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Abu Ghraib now a humane prison, Iraq officials say

  • Story Highlights
  • Abu Ghraib is now Baghdad Central Prison, with a garden and a gym
  • In 2004, photos of prisoners being humiliated by American guards were published
  • Ministry of Justice trying to show that the prison, now under Iraqi control, has changed
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By Arwa Damon
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BAGHDAD, Iraq (CNN) -- The notorious Iraq prison once called Abu Ghraib has reopened under Iraqi government control. And the Ministry of Justice has launched a public-relations campaign to show it has changed since the days when prisoners were tortured there -- first under Saddam Hussein, and later by American troops.

The Iraqi Ministry of Justice gave journalists an inside look at the prison formerly known as Abu Ghraib.

The Iraqi Ministry of Justice gave journalists an inside look at the prison formerly known as Abu Ghraib.

It is now called Baghdad Central Prison, and has water fountains, a freshly planted garden and a gym -- complete with weights and sports teams' jerseys on the walls.

Under Saddam Hussein, tens of thousands of Iraqis were thrown behind bars here. There were horrific stories of torture, abuse, execution without trial.

In 2004, the prison was once again thrown into the international spotlight, this time because of abuse by U.S. troops. Video Watch how the prison has been revamped »

Detainees were photographed in degrading positions, as Americans posed next to them smiling. The images -- naked prisoners stacked on top of each other, or being threatened by dogs, or hooded and wired up as if for electrocution -- caused outrage around the world when they were leaked to the news media in May 2004.

Brig. Gen. Janis Karpinski, commander of the Abu Ghraib prison at the time, was demoted in rank to colonel because of the scandal. Seven low-ranking guards and two military intelligence soldiers -- described by then-U.S. Secretary of Defense Donald Rumsfeld as "bad apples" -- were disciplined after the scandal surfaced.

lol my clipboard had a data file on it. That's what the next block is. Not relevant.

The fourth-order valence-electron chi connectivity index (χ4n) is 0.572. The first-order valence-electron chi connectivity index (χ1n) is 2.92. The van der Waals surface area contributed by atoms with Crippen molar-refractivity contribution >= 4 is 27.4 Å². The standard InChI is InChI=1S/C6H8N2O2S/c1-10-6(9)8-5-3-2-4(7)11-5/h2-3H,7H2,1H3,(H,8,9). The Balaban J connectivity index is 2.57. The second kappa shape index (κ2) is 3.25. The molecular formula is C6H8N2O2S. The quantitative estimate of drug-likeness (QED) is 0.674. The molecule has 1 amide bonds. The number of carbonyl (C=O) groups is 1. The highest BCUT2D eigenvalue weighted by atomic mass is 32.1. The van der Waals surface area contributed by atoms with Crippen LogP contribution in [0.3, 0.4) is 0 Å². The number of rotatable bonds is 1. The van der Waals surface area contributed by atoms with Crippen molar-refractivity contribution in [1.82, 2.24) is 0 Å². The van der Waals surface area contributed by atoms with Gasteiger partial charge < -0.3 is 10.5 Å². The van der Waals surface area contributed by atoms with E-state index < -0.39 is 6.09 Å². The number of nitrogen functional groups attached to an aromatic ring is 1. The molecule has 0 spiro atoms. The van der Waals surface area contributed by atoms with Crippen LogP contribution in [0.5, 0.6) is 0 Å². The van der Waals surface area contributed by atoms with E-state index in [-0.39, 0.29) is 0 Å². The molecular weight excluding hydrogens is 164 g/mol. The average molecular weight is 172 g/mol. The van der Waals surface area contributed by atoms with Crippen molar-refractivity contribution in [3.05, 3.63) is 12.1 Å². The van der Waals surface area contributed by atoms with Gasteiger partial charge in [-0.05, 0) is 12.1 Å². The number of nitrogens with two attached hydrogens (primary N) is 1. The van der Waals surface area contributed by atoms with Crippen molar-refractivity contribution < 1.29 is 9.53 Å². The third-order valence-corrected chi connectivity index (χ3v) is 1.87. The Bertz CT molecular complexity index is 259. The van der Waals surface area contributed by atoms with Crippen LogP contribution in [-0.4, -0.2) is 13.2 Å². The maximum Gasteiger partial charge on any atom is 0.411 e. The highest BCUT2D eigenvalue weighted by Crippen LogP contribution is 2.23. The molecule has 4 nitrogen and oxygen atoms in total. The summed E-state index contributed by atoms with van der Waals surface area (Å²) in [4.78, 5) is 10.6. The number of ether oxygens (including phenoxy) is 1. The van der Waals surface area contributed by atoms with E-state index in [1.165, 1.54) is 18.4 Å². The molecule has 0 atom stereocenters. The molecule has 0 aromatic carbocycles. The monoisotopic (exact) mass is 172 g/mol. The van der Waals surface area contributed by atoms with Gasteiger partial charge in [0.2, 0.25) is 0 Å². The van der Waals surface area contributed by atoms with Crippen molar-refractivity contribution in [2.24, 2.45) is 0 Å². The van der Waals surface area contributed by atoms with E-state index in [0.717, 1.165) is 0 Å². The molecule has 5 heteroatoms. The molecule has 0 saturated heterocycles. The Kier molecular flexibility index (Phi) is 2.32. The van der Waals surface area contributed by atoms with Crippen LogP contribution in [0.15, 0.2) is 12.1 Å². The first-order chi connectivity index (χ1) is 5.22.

Rumsfeld later said the day the scandal broke was the worst in his tenure as defense secretary.

"Clearly the worst day was Abu Ghraib, and seeing what went on there and feeling so deeply sorry that that happened," Rumsfeld said shortly before leaving office at the end of 2006. "I remember being stunned by the news of the abuse."

The United States always denied it was a matter of policy to torture detainees. But it shut down Abu Ghraib in September 2006 and turned the facility over to the Iraqis.

They have revamped and reopened it.

Rooms have been transformed and renovated. CNN was told, but not shown, that a few hundred prisoners are here already, in a revamped part of the facility that can hold up to 3,000 prisoners. The capacity is critical to help deal with overcrowding at Iraq's other facilities and the potential security threat.

The Iraqi government is going to great lengths to try to change the image this facility has. It organized a tour for journalists, very carefully orchestrated by the Ministry of Justice.

Murtada Sharif, the only Ministry of Justice official to speak to CNN on camera about the prison, admitted Abu Ghraib is synonymous in people's minds with the inhumane acts that took place there both before and after the fall of Saddam in 2003.

"We want to change its image, to make it a place of justice," he said.

A wing that used to hold a thousand prisoners In Saddam Hussein's time now is ready for 160. Cells that used to hold between 30 and 50 people now have a capacity of eight.


Prisoners and their families actually get to see each other -- the prisoners behind a cage-like structure, the families on the other side of the fence, in a courtyard with a playground for the children. Again, it is part of the whole effort to create a different atmosphere.

But human rights organizations in Iraq say abuse and torture remain routine in Iraq's detention facilities. Changing Abu Ghraib's infamous reputation may take more than fresh paint and fake flowers.

All About Abu GhraibIraq WarSaddam Hussein

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